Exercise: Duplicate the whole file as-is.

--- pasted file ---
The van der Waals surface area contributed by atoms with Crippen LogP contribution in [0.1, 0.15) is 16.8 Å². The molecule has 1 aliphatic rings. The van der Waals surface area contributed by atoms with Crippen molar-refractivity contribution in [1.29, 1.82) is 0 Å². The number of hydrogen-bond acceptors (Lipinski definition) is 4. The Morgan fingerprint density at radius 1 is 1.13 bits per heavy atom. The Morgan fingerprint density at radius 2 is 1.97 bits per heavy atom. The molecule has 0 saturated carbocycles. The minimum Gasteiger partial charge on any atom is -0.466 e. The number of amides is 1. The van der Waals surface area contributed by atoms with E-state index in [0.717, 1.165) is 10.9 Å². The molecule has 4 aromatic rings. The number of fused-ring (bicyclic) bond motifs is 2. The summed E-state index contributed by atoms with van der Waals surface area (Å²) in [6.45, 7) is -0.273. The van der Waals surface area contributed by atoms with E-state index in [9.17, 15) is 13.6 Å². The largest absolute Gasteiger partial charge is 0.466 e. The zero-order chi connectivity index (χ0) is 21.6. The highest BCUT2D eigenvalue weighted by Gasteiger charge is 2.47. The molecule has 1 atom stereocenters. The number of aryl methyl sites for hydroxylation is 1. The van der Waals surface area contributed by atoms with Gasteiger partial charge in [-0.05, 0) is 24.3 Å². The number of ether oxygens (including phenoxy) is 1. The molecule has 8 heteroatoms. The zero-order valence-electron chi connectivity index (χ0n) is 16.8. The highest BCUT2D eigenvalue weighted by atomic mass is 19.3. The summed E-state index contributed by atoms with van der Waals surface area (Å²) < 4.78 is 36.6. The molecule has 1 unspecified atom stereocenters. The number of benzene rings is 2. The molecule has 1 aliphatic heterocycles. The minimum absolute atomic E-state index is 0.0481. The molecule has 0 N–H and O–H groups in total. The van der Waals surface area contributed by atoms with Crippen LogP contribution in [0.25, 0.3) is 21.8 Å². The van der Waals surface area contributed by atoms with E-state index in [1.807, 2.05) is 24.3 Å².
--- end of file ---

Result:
The van der Waals surface area contributed by atoms with Crippen LogP contribution in [0.1, 0.15) is 16.8 Å². The molecule has 1 aliphatic rings. The van der Waals surface area contributed by atoms with Crippen molar-refractivity contribution in [1.29, 1.82) is 0 Å². The number of hydrogen-bond acceptors (Lipinski definition) is 4. The Morgan fingerprint density at radius 1 is 1.13 bits per heavy atom. The Morgan fingerprint density at radius 2 is 1.97 bits per heavy atom. The molecule has 0 saturated carbocycles. The minimum Gasteiger partial charge on any atom is -0.466 e. The number of amides is 1. The van der Waals surface area contributed by atoms with E-state index in [0.717, 1.165) is 10.9 Å². The molecule has 4 aromatic rings. The number of fused-ring (bicyclic) bond motifs is 2. The summed E-state index contributed by atoms with van der Waals surface area (Å²) in [6.45, 7) is -0.273. The van der Waals surface area contributed by atoms with E-state index in [9.17, 15) is 13.6 Å². The largest absolute Gasteiger partial charge is 0.466 e. The zero-order chi connectivity index (χ0) is 21.6. The highest BCUT2D eigenvalue weighted by Gasteiger charge is 2.47. The molecule has 1 atom stereocenters. The number of aryl methyl sites for hydroxylation is 1. The van der Waals surface area contributed by atoms with Gasteiger partial charge in [-0.05, 0) is 24.3 Å². The number of ether oxygens (including phenoxy) is 1. The molecule has 8 heteroatoms. The zero-order valence-electron chi connectivity index (χ0n) is 16.8. The highest BCUT2D eigenvalue weighted by atomic mass is 19.3. The summed E-state index contributed by atoms with van der Waals surface area (Å²) < 4.78 is 36.6. The molecule has 1 unspecified atom stereocenters. The number of benzene rings is 2. The molecule has 1 aliphatic heterocycles. The minimum absolute atomic E-state index is 0.0481. The molecule has 0 N–H and O–H groups in total. The van der Waals surface area contributed by atoms with Crippen LogP contribution in [0.25, 0.3) is 21.8 Å². The van der Waals surface area contributed by atoms with E-state index in [1.807, 2.05) is 24.3 Å².